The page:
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11

Monday, January 24th 2011, 3:43pm

Will have to work on replacing the valves when time permits...probably later this week. Generally, when something like this happens, is it because a valve just literally breaks under (water) pressure over time? Up until now, the system was working just fine...and the valves are only about a year old.
____

Just a follow up. Ran a complete cycle earlier tonight, since we have had some warm weather recently. Ran fine...no triggering. I don't get that at all! Doesn't seem like this could be a self-correcting issue. Have you ever seen issues like this come and go? Will run the cycle again in a couple of days and post results.

This post has been edited 1 times, last edit by "dwkendgardner" (Jan 25th 2011, 1:05am)


hi.todd

Supreme Member

Posts: 417

Location: Houston, Texas

12

Tuesday, January 25th 2011, 7:11pm

If your community was experiencing low water pressure and you ran the system it could be what is causing the problem.



So once the water pressure is restored it would not be an issue any more. Just an idea.



:thumbsup: :thumbsup:
:thumbup: :thumbsup:

mrfixit

Moderator

Posts: 1,464

Location: USA

13

Wednesday, January 26th 2011, 2:42am

If you figure it is a valve problem I'd just change valve 6 and see what happens.

Wet_Boots

Supreme Member

Posts: 4,087

Location: Metro NYC

14

Wednesday, January 26th 2011, 12:34pm

Why would two zones have been combined in the first place? Maybe that was an error that needs to be undone.

15

Wednesday, January 26th 2011, 6:29pm

Two zones aren't combined, I have two valves wired to the same zone on the controller. I believe that is a fairly common practice, or at least I've heard it being done by others.

If that is what you are questioning, I guess the answer is that the zone was split to be handled by two valves to handle the number of sprinklers. It is for two separate lawn areas on either end of the back yard.

This post has been edited 1 times, last edit by "dwkendgardner" (Jan 26th 2011, 6:37pm)


hi.todd

Supreme Member

Posts: 417

Location: Houston, Texas

16

Wednesday, January 26th 2011, 7:21pm

I read from your first post. You said you had an 8 zone system. Does that mean your timer can handle 8 zones, but 1 of the posts at the timer has 2 wires on it? This would really mean you had a 9 Zone system with an 8 zone timer. This is a practiced used by people taking the short cut. The 8 zone timer is usually 30 to 40 dollars cheaper than the 9 zone clock.

Just a shot in the wind after reading the later posts. If this is the case, like the earlier posts said "time to correct the problem". New timer 9 Zone out door or indoor.
Good luck :thumbup:
:thumbup: :thumbsup:

17

Wednesday, January 26th 2011, 9:00pm

No...each post at the timer still has only one wire. The controller can actually handle up to 9 zones...we are using 8 of them.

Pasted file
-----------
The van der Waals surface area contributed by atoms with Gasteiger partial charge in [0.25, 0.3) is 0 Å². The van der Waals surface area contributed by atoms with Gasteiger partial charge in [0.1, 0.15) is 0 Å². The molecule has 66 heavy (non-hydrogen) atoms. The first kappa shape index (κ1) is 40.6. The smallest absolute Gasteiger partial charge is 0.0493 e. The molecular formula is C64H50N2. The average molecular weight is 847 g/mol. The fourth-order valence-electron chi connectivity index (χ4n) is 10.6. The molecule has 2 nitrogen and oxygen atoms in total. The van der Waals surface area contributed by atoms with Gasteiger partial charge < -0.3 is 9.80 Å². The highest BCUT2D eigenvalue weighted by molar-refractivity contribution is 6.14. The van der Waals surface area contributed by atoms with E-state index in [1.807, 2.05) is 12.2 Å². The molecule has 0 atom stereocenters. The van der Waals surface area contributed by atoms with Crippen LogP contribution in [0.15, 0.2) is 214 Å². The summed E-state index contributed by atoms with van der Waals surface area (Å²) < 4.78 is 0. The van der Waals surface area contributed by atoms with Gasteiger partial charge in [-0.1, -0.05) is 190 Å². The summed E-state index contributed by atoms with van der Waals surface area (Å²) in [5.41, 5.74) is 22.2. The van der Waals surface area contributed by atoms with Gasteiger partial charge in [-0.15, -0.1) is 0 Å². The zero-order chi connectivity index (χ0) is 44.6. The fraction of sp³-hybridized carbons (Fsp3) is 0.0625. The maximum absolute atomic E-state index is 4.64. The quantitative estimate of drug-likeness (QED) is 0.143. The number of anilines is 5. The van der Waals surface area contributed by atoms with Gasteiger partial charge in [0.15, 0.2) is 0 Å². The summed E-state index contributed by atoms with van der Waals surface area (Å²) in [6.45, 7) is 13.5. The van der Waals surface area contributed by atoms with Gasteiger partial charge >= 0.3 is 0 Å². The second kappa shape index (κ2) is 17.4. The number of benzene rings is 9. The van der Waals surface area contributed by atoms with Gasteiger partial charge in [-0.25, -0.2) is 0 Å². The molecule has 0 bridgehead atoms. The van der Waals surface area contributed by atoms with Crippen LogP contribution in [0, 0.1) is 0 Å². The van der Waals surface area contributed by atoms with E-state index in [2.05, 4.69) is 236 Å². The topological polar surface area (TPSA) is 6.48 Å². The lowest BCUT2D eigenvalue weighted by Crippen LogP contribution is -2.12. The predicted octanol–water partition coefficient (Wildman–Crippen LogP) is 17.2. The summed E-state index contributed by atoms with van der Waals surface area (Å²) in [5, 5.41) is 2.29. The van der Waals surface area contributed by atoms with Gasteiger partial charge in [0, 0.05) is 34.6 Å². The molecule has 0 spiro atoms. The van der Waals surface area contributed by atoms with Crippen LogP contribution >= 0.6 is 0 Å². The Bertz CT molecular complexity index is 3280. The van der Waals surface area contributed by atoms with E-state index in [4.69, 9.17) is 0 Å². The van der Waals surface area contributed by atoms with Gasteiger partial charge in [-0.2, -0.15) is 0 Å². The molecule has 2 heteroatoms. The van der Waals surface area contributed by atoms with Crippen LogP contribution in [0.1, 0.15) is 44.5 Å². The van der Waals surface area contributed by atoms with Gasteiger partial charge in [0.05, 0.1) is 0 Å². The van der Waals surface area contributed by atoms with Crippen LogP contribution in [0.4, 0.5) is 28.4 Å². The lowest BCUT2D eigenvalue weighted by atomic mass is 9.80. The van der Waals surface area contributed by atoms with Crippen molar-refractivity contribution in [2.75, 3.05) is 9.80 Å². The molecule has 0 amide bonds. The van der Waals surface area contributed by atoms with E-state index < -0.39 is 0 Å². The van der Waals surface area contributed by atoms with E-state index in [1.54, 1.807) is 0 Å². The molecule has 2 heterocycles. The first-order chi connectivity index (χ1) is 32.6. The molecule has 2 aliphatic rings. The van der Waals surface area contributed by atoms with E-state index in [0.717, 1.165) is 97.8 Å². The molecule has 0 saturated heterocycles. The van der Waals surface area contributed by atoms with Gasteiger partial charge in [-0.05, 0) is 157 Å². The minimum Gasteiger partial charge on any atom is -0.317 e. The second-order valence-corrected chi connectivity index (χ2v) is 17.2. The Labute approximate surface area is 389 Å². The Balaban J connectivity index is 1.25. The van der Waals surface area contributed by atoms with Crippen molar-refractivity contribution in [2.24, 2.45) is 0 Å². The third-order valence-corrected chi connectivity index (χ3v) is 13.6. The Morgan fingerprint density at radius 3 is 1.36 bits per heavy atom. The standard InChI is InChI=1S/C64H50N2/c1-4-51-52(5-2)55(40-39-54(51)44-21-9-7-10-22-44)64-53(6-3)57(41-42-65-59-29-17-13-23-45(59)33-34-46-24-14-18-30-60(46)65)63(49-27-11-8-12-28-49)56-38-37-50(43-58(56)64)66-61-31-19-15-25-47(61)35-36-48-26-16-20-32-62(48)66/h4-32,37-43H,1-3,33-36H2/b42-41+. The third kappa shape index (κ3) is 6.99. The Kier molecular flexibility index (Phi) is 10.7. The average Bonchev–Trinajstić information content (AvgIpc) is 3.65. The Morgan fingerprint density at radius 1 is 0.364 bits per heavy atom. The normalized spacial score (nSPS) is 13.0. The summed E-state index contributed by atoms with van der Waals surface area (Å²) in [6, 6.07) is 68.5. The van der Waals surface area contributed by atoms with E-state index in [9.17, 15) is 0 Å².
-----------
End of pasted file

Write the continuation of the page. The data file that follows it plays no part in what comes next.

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Just ran the complete program again, and it reverted to triggering again at the conclusion of Zone 6's cycle. I went over to where the valves are while Zone 7 ran, and I could see the valve that was trying to trigger. I manually rotated the Solenoid to and fro once, and the triggering stopped. Just a bad valve?

This post has been edited 1 times, last edit by "dwkendgardner" (Jan 26th 2011, 9:46pm)


Central Irrigation

Supreme Member

Posts: 364

Location: Central Minnesota

18

Thursday, January 27th 2011, 4:47pm

I think what these guys are getting at, is that there are too many heads on your zone 6. Too many heads...too much water...causes water hammer. Water hammer can cause problems to irrigation parts (valves especially). How many heads are on zone 6? How many heads are on the other zones? Try splitting zone 6 back into seperate zones and see if that helps.

19

Thursday, January 27th 2011, 5:30pm

I'm going to estimate that Zone 6 controls about 16 heads...one valve leading to about 6 and the other to about 10. I have other zones that have more heads than that. Unfortunately, I can't split that zone without adding one of these valves to another zone that is already occupied by other valves. (I have no free zones on the controller)

If the bottom line is that there too many heads in the entire area (in this and other zones), then short of adding a whole new controller and cutting and running new lines, it sounds like I could have ongoing problems. The last thing I want to do is to start unearthing lawn and plants to run new lines, but if that is the only solution...

Central Irrigation

Supreme Member

Posts: 364

Location: Central Minnesota

20

Friday, January 28th 2011, 11:29am

You shouldn't need to do any digging out in the lawn. You've stated that zone 6 is comprised of two valves that are wired seperately in the field, but wired together at the controller. If this is correct, there is no need to do any digging. Disconnect one of zone 6's wire (the wire that controls the 6 heads). You will still have the 10 operational heads. Run the system a few times to see if the split zone 6 still tries to "activate" the other zones. Report back with your findings.

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